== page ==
Festivals and Seasons
Winter Solstice, Uttarayana, and Sankranthi
What and Why of Makara Sankranthi
Makara Sankranti festival is both a seasonal observance as well as a religious celebration marking the transition of the Sun into the zodiacal sign of Makara (Capricorn) on its celestial path–the first change in the zodiac after the winter solstice and the first day of the month of Magha. Celebrated in various parts of the Indian subcontinent it marks the shift of the sun from longer nights to ever-lengthening days. It is a solar event making it one of the few Hindu festivals, which fall on the same date in Gregorian Calender every year: January 14 (leap years on 15th) and also one of those celebrated across almost all of India including Andhra Pradesh, Assam, Bihar, Chhattisgarh, Goa, Gujarat, Haryana, Himachal Pradesh, Jammu and Kashmir Valley, Jharkhand, Karnataka, Kerala, Madhya Pradesh, Maharashtra, Manipur, Odisha, Punjab, Rajasthan, Sikkim, Telangana, Tamil Nadu, Uttar Pradesh, Uttarakhand, and West Bengal.
Makara Sankranti is one of the few ancient Indian festivals that has been observed according to solar cycles, while most festivals are set by the lunar cycle of the lunisolar. It is also known as Uttarayana (beginning of the Uttarayana Punyakala) in the Hindu calendar, dedicated to the deity Surya (sun). It is observed each year in the lunar month of Magha which corresponds with the month of January as per the Gregorian calendar and is a day the people of India celebrate their harvest— hence called a harvest festival. It marks the first day of the sun’s transit into Makara rashi (Capricorn), marking the end of the month with the winter solstice and the start of longer days
A calendar in which the date indicates both the Moon phase and the time of the solar year is called a lunisolar calendar. Lunisolar calendars are lunar calendars with – in contrast to them – additional intercalation rules being used to bring them into a rough agreement with the solar year and thus with the seasons. Their months are based on the regular cycle of the Moon’s phases. If the solar year is defined as a tropical year, then a lunisolar calendar will give an indication of the season; if it is taken as a sidereal year, then the calendar will predict the constellation near which the full moon may occur.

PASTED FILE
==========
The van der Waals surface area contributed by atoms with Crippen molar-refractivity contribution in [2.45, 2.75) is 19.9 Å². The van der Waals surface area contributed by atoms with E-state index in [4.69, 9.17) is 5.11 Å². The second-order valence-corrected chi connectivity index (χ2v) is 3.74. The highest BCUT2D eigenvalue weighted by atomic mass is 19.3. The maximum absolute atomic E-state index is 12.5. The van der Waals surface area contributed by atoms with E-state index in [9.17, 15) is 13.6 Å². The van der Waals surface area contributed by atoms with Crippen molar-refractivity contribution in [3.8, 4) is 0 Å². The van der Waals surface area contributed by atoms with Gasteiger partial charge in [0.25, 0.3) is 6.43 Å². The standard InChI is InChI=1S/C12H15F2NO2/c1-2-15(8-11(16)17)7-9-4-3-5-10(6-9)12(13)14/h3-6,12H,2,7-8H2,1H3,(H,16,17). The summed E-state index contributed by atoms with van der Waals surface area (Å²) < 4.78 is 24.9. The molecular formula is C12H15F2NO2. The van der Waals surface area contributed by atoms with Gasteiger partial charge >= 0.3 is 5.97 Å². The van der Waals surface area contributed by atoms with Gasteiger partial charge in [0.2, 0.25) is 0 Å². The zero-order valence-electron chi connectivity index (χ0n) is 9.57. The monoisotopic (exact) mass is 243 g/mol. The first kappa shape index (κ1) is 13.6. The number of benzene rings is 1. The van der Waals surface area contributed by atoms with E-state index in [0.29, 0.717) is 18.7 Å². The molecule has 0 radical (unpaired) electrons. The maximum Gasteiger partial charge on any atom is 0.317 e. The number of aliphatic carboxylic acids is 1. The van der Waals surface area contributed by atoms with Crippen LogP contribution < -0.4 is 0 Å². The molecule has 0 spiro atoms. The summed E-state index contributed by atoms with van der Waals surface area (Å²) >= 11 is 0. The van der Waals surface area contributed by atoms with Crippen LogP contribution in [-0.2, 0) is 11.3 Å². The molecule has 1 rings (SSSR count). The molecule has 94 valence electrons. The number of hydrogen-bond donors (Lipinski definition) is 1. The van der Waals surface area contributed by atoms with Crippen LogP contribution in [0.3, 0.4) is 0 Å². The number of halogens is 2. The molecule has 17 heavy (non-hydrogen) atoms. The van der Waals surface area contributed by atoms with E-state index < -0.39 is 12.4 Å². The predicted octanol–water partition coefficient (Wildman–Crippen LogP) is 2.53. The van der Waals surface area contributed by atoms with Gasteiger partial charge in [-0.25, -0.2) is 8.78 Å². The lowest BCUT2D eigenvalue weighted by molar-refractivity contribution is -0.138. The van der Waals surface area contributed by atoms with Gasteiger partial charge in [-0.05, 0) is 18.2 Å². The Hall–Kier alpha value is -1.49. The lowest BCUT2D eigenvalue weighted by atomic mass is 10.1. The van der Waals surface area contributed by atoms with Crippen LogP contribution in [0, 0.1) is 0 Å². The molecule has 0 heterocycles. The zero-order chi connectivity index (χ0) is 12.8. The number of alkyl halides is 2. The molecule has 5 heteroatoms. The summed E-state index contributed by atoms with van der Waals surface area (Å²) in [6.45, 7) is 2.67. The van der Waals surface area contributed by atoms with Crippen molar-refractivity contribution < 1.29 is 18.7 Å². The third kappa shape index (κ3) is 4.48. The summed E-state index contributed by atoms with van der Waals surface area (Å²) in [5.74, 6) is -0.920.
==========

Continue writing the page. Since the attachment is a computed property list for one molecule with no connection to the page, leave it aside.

Most cultures such as Hellenic, Babylonian, Hebrew, Buddhist, Hindu and others follow a lunisolar calendar. Both Buddhist and Hindu calendars are sidereal lunisolar.
The synchronization of the moon months with the Sun Year
There is an additional requirement that the year has a whole number of months. Therefore ordinary years consist of twelve months but every second or third year is an embolismic year, which adds a thirteenth intercalary, embolismic, or leap month.
The Hindu Calendar still shifts slowly with respect to seasons due to the precession of the Earth’s axis. As a result Uttrayana (Makar-Sankranti or Pongal, marking the day of the year when Sun starts moving towards Uttar (North) which is usually celebrated around January 14th, actually falls on 22nd of December as it is on this date that the Sun is at the southernmost point, as seen from Earth. If it continued in the same way, after about 11,000 years, Sankranthi will occur in June, Deepavali will then be celebrated around April and Sawan-Bhadon will no longer imply torrential rains.
Enjoy your “YELLU BELLA”